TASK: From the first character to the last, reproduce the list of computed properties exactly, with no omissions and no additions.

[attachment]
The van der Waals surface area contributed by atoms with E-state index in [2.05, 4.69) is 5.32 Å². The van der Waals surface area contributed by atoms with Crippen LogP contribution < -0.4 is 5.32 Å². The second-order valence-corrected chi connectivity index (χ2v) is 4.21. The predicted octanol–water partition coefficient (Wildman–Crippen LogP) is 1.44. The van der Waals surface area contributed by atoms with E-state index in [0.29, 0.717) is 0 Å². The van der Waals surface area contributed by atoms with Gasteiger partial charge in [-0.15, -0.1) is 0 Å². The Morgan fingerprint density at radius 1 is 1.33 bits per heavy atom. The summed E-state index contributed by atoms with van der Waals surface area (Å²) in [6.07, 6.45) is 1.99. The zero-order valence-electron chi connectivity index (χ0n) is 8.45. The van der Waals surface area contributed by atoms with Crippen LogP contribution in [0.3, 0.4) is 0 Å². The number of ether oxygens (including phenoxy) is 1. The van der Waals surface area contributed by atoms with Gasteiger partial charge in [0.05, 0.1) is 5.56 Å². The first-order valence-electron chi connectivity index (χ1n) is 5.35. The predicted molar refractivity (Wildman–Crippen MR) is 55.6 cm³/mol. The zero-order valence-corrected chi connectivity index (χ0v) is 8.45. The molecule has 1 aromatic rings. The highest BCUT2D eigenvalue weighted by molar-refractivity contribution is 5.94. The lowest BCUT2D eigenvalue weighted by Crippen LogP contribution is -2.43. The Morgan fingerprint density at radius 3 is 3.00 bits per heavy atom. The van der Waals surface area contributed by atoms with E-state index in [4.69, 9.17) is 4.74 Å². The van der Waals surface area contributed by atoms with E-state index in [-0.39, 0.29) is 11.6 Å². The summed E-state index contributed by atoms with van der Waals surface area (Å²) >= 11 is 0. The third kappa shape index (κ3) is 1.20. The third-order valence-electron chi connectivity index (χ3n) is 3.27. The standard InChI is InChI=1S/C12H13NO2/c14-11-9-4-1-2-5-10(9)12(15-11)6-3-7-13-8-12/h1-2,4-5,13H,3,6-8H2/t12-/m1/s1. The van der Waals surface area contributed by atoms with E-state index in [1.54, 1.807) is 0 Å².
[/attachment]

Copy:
The van der Waals surface area contributed by atoms with E-state index in [2.05, 4.69) is 5.32 Å². The van der Waals surface area contributed by atoms with Crippen LogP contribution < -0.4 is 5.32 Å². The second-order valence-corrected chi connectivity index (χ2v) is 4.21. The predicted octanol–water partition coefficient (Wildman–Crippen LogP) is 1.44. The van der Waals surface area contributed by atoms with E-state index in [0.29, 0.717) is 0 Å². The van der Waals surface area contributed by atoms with Gasteiger partial charge in [-0.15, -0.1) is 0 Å². The Morgan fingerprint density at radius 1 is 1.33 bits per heavy atom. The summed E-state index contributed by atoms with van der Waals surface area (Å²) in [6.07, 6.45) is 1.99. The zero-order valence-electron chi connectivity index (χ0n) is 8.45. The van der Waals surface area contributed by atoms with Crippen LogP contribution in [0.3, 0.4) is 0 Å². The number of ether oxygens (including phenoxy) is 1. The van der Waals surface area contributed by atoms with Gasteiger partial charge in [0.05, 0.1) is 5.56 Å². The first-order valence-electron chi connectivity index (χ1n) is 5.35. The predicted molar refractivity (Wildman–Crippen MR) is 55.6 cm³/mol. The zero-order valence-corrected chi connectivity index (χ0v) is 8.45. The molecule has 1 aromatic rings. The highest BCUT2D eigenvalue weighted by molar-refractivity contribution is 5.94. The lowest BCUT2D eigenvalue weighted by Crippen LogP contribution is -2.43. The Morgan fingerprint density at radius 3 is 3.00 bits per heavy atom. The van der Waals surface area contributed by atoms with E-state index in [4.69, 9.17) is 4.74 Å². The van der Waals surface area contributed by atoms with E-state index in [-0.39, 0.29) is 11.6 Å². The summed E-state index contributed by atoms with van der Waals surface area (Å²) >= 11 is 0. The third kappa shape index (κ3) is 1.20. The third-order valence-electron chi connectivity index (χ3n) is 3.27. The standard InChI is InChI=1S/C12H13NO2/c14-11-9-4-1-2-5-10(9)12(15-11)6-3-7-13-8-12/h1-2,4-5,13H,3,6-8H2/t12-/m1/s1. The van der Waals surface area contributed by atoms with E-state index in [1.54, 1.807) is 0 Å².